That type of response is so rare that I feel compelled to write about it. If the majority of companies behaved similarly we would have far fewer problems. I’m looking at you Facebook, Google, and every other ISP.

Ksh93 has unexpected, undocumented, support for math functions

I have been thinking about whether I want to contribute to the maintenance of the Korn shell (ksh93) since it was open sourced in 2013. While trying to understand the organization of the project and how to build it I noticed that the math builtin (e.g., $(( ... )) ) supports a lot of functions I was not aware of despite having used the Korn shell for more than two decades. Consider these examples:

$ echo $(( nearbyint(12.5) ))
$ echo $(( round(12.5) ))
$ echo $(( rint(12.5) ))

Why in the world should a command line shell support multiple methods to round a floating point value to an integer? There are numerous other examples of that type and they all derive from the ksh authors thinking that exposing low-level APIs to a shell script was appropriate.

These functions are defined in src/cmd/ksh93/data/math.tab. None are documented outside of the source code other than a pro-forma mention in the documentation that they exist (see the section labeled “Arithmetic Evaluation” in the man page) as prefaced by this text:

Any of the following math library functions that are in the C math library can be used within an arithmetic expression:

These are the functions in that table:

# <return type: i:integer f:floating-point> [<typed -arg-bitmask> < #floating-point-args> <function -name> [
# </function><function -name>l and </function><function -name>f variants are handled by features/math.sh
# @(#)math.tab (AT&T Research) 2013-08-11
f 1 acos
f 1 acosh
f 1 asin
f 1 asinh
f 1 atan
f 2 atan2
f 1 atanh
f 1 cbrt
f 1 ceil
f 2 copysign
f 1 cos
f 1 cosh
f 1 erf
f 1 erfc
f 1 exp
f 1 exp10
f 1 exp2
f 1 expm1
f 1 fabs abs
f 2 fdim
i 1 finite
f 1 float
f 1 floor
f 3 fma
f 2 fmax
f 2 fmin
f 2 fmod
i 1 fpclassify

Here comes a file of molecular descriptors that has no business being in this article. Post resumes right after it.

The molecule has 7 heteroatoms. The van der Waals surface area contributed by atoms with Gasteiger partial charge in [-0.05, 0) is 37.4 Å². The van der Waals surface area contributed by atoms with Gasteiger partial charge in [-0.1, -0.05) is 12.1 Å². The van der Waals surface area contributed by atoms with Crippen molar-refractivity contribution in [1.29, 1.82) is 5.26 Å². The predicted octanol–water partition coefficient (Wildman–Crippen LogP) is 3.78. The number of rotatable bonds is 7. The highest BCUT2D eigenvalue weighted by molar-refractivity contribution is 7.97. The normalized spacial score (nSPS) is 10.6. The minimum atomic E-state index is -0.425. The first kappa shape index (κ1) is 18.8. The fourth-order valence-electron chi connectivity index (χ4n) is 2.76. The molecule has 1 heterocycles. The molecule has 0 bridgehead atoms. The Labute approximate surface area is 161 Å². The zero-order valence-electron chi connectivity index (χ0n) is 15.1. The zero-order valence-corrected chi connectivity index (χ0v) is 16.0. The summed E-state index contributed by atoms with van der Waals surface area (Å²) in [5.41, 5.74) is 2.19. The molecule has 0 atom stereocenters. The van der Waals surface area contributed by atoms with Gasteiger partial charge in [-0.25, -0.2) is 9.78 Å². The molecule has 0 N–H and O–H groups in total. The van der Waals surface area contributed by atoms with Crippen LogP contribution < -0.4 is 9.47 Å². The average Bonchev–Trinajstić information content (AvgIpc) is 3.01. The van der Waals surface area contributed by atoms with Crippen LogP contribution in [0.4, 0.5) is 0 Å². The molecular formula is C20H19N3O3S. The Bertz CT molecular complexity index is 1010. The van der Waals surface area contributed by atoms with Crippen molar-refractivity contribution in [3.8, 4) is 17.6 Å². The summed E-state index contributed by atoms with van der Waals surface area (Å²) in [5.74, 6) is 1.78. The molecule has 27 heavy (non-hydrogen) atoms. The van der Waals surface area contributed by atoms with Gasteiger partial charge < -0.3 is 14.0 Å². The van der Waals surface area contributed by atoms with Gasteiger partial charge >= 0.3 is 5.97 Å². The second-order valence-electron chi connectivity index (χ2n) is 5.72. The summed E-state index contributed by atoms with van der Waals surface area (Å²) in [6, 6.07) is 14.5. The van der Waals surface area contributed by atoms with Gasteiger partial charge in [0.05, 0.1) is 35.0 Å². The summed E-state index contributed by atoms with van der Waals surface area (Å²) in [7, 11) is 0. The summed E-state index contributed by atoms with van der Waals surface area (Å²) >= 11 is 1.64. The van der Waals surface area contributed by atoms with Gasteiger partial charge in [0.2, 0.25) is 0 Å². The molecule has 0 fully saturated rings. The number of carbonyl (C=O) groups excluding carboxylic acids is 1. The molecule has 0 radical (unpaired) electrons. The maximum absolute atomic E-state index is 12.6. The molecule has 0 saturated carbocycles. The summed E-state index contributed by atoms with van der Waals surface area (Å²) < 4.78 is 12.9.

i 1 fpclass
f 2 hypot
i 1 ilogb
f 1 int
i 1 isfinite
i 2 isgreater
i 2 isgreaterequal
i 1 isinf
i 1 isinfinite
i 2 isless
i 2 islessequal
i 2 islessgreater
i 1 isnan
i 1 isnormal
i 1 issubnormal fpclassify=FP_SUBNORMAL
i 2 isunordered
i 1 iszero fpclassify=FP_ZERO fpclass=FP_NZERO|FP_PZERO {return a1==0.0||a1==-0.0;} j0
f 1 j1
f 2 jn
x 2 ldexp
f 1 lgamma
f 1 log
f 1 log10
f 1 log1p
f 1 log2
f 1 logb
f 1 nearbyint
f 1 2 nextafter
f 1 2 nexttoward
f 2 pow
f 2 remainder
f 1 rint
f 1 round {Sfdouble_t r;Sflong_t y;y=floor(2*a1);r=rint(a1);if(2*a1==y)r+=(r<a1 )-(a1<0);return r;}
f 2 scalb
f 2 scalbn
i 1 signbit
f 1 sin
f 1 sinh
f 1 sqrt
f 1 tan
f 1 tanh
f 1 tgamma {Sfdouble_t r=exp(lgamma(a1));return (signgam<0)?-r:r;}
f 1 trunc
f 1 y0
f 1 y1
f 2 yn

The only way I would contribute to the evolution of ksh93 is if this bogosity were eliminated. There is no reason that a CLI like ksh/ksh93 should support all of those math functions. In fact most of those functions have no business being available in a CLI. Consider what it means to execute $(( isfinite(1) )). In the context of a CLI shell script the isifinite() function has no meaning.

Is ksh93 still alive?

As I mentioned in my previous article I’m looking for a new shell since I’ve given up on the Fish project. For many years I used ksh88 then ksh93. After that I switched to zsh because it looked like ksh was a dead project. But two years ago the AT&T Software Technology (“AST”) toolkit was moved to Github and open sourced. In the past year an individual has committed some changes to the ksh source code. If it’s once again being improved it might be worth a look.

So in addition to elvish I think I’ll take another look at ksh. The Korn shell lacks many of the features people have come to expect from newer shells. Most notably a good command completion subsystem. But the ksh source code is pretty clean. It has a consistent style and good interfaces. There are things about its style I don’t like such as the use of single statement blocks that are not enclosed in braces since that pattern makes it too easy to introduce a bug and makes it harder to visually parse the code. Here’s an example from the getopts.c module:

                r = 0;

Still, at least the code is consistent in employing that pattern. It also omits whitespace around binary operators like minus and commas that separate parameters. At least most of time. Something I think hurts readability especially since it doesn’t do so 100% of the time. I’d probably want to run the code through clang-format and otherwise manually fix the remaining style inconsistencies before contributing more substantive changes. Much like I did for fish. The question is whether the people with commit privileges would accept such changes. And whether they would be open to the idea of implementing some of ideas from newer shells like fish.